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Wood Science and Technology

, Volume 47, Issue 1, pp 203–222 | Cite as

Microspectroscopy as applied to the study of wood molecular structure

  • Karin Fackler
  • Lisbeth Garbrecht Thygesen
Open Access
Original

Abstract

Microspectroscopy gives access to spatially resolved information on the molecular structure and chemical composition of a material. For a highly heterogeneous and anisotropic material like wood, such information is essential when assessing structure/property relationships such as moisture-induced dimensional changes, decay resistance or mechanical properties. It is, however, important to choose the right technique for the purpose at hand and to apply it in a suitable way if any new insights are to be gained. This review presents and compares three different microspectroscopic techniques: infrared, Raman and ultraviolet. Issues such as sample preparation, spatial resolution, data acquisition and extraction of knowledge from the spectral data are discussed. Additionally, an overview of applications in wood science is given for each method. Lastly, current trends and challenges within microspectroscopy of wood are discussed.

Keywords

Lignin Lignin Content Secondary Cell Wall Cellulose Microfibril Tension Wood 
These keywords were added by machine and not by the authors. This process is experimental and the keywords may be updated as the learning algorithm improves.

Introduction

Within the wood science community there is a growing awareness of the link between macroscopic behaviour and the molecular structure within the wood cell wall. It is, however, a challenge to all wood-related research that the anatomical and molecular structure of wood is complex, anisotropic and furthermore depends upon moisture content as well as sample history (i.e., drying-wetting cycles and type and duration of mechanical load). A consequence of the anisotropy on the molecular level is that spatially resolved chemical information is needed in order to understand wood and how its intricate structure relates to, for example, moisture absorbance, decay resistance or mechanical properties. These important issues may be addressed using microspectroscopy. Here, three different microspectroscopic techniques are presented: Infrared (IR), Raman and Ultraviolet (UV) microspectroscopy. For more general overviews on these techniques, please refer to Salzer and Siesler (2009) and Šašić and Ozaki (2011). For wood microstructure, many different subjects are addressed using IR, Raman and UV microspectroscopy including wood cell wall formation, architecture and degradation. UV microspectroscopy has been applied to wood and wood products for more than four decades. Successful methods had already been developed around 1970, and sample preparation and equipment usage have remained largely unchanged since then, but advances within data acquisition and processing have made measurements faster and easier with a simultaneous increase in resolution. In recent years, these advances in instrumentation of IR and Raman microspectroscopy for imaging and mapping have opened up many new fields of applications in wood research.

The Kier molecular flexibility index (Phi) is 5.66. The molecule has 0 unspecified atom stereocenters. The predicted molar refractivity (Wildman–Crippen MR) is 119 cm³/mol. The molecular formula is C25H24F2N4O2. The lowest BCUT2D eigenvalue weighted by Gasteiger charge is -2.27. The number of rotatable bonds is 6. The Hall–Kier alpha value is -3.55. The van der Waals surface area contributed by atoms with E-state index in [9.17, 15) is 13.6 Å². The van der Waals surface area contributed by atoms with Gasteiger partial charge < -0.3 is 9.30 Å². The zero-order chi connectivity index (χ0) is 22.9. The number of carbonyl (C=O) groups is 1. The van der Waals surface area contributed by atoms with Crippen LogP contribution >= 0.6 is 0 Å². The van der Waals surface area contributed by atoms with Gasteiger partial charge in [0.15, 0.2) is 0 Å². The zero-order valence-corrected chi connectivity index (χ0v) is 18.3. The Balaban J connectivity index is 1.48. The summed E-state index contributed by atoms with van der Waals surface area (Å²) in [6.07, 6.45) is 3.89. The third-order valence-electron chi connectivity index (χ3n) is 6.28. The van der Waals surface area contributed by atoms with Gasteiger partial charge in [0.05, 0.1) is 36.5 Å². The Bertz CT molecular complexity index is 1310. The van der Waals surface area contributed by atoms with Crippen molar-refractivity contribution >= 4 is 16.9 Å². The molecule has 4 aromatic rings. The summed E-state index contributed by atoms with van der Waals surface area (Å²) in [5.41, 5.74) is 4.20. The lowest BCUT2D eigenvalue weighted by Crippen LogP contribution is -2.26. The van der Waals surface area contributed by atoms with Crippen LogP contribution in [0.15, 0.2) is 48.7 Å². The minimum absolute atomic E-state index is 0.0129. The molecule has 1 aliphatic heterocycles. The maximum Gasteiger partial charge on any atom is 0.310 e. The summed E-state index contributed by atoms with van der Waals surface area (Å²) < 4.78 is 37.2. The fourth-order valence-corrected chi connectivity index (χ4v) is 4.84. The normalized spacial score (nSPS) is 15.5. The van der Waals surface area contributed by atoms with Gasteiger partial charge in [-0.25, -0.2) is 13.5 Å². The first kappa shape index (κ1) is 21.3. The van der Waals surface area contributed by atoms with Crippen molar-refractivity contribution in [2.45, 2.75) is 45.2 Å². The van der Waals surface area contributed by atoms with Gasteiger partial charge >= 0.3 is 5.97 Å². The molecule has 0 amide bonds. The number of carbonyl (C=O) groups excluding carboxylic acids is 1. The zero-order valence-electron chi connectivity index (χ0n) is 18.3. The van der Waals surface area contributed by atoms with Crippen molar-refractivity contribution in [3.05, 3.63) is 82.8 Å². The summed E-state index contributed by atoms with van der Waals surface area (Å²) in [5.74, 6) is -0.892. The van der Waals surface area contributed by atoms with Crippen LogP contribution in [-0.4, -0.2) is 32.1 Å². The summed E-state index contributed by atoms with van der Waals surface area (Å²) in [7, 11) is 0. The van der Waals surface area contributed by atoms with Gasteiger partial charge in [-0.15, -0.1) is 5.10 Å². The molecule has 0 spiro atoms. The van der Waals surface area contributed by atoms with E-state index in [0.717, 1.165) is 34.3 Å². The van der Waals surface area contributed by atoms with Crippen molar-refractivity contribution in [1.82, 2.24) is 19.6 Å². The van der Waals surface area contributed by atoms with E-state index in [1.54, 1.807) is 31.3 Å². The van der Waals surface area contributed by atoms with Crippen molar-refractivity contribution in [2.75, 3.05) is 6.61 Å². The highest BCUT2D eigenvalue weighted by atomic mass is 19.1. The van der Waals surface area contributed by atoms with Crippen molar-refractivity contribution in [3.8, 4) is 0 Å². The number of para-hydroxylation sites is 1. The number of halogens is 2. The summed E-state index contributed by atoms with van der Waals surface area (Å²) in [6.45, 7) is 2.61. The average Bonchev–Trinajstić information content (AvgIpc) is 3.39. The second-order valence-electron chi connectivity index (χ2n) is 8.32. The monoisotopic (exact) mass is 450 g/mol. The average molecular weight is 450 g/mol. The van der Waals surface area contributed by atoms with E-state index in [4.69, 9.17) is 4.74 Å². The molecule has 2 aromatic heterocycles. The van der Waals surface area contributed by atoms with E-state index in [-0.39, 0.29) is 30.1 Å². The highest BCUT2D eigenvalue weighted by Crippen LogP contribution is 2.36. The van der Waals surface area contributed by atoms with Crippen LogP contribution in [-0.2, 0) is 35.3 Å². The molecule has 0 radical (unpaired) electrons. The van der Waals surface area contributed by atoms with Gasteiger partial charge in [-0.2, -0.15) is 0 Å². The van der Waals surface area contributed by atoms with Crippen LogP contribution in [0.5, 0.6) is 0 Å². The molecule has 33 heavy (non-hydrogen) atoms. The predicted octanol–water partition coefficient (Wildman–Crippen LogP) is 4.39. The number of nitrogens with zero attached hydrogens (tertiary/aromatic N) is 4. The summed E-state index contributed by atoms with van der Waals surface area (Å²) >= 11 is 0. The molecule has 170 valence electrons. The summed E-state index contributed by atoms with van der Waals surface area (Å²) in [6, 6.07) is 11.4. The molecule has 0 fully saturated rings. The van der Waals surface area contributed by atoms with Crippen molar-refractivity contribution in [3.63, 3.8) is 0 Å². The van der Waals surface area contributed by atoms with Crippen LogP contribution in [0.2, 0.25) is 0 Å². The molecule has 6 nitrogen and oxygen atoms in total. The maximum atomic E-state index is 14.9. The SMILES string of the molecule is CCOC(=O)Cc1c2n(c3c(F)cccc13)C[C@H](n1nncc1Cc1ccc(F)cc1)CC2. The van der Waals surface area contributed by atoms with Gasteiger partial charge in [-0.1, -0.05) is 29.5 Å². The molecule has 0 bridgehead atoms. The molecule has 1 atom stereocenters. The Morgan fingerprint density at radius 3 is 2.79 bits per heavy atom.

Principles of infrared, Raman and UV microspectroscopy with respect to wood analysis

Basically, all three techniques (IR, Raman and UV) are based on the interaction of light with the investigated material. However, there are fundamental differences in the way they interact with the sample as summarised in Table 1. The individual characteristics of the techniques result in different strong and weak points with regard to the study of wood. Important to note is that UV only detects lignin and aromatics, while IR and Raman in theory can detect all main wood components. A central point is also that fluorescence from lignin poses a problem in Raman spectroscopy of wood. Another important difference is the spatial resolution obtainable. The spatial resolution of a light microscope is ultimately determined by the diffraction of the radiation which implies that it depends on the wavelength of the light and the numerical aperture of the objective (Griffiths 2009). For wood-related applications, this means that selective acquisition of spectra from the cell wall and its different layers or of the cell corners and rays is only possible using either UV–VIS microscopy or Raman microscopy. For overall compositional changes of single fibres, different tissue types or wood modification IR microspectroscopy may also give important information.
Table 1

Characteristics of infrared, Raman and UV microspectroscopy relevant for the study of wood and other types of lignocellulosic biomass

 

Infrared

Raman

Ultraviolet

Excitation

Polychromatic

Globar

IR

Monochromatic

Laser

UV–VIS–NIR

Polychromatic